A foreman was injured while cutting a 4-inch western hemlock as he was working in the Pacific Northwest on a September day.
The foreman was 40 years old, and he had 20 years of work experience. All loggers were wearing required personal protective equipment (PPE).
Unsafe Acts and Conditions
At a pre-commercial thinning operation, the foreman was cutting a 4-inch western hemlock. His saw’s chain got fouled in the tree’s branches. He throttled up on the saw while pulling it back to try to free it from the branches.
The crew all had brand new chaps available. They all used the new chaps except the foreman, who chose to wear an older, worn pair.
Investigators found that the damaged condition of the foreman’s chaps may have contributed to his injury.
The foreman throttled up on the saw while pulling it back to try to release it from the branches. When the saw broke free from the branches, the tip of the saw came back and hi the foreman on his left leg.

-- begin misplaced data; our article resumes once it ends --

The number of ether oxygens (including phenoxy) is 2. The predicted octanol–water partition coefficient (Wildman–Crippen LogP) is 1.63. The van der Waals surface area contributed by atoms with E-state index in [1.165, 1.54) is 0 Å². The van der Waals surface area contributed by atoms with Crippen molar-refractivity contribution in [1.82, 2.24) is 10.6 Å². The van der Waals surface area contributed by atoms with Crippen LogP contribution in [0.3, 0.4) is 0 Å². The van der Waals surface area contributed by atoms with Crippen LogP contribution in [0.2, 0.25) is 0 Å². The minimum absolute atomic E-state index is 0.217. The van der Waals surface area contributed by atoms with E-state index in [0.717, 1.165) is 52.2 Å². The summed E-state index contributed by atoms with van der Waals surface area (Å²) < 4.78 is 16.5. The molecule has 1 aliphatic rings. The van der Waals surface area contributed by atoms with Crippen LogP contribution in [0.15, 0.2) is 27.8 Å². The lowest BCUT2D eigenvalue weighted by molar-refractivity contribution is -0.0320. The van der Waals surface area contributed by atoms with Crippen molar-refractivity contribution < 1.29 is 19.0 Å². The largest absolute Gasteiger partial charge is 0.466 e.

A crew member administered first aid, then drove the foreman to a town where he received medical attention. The cut on his leg near the knee required 11 stitches to close. He was off work for several weeks.
Recommendations for Corrections
All chainsaw operators must wear and maintain leg protection and other required PPE in serviceable condition.
Chainsaws must be operated and adjusted in accordance with the manufacturer’s instructions.
Saw pinching and subsequent chainsaw kickback must be prevented by using wedges, levers, guidelines, correct saw placement, or by undercutting.
(Source: Forest Resources Association)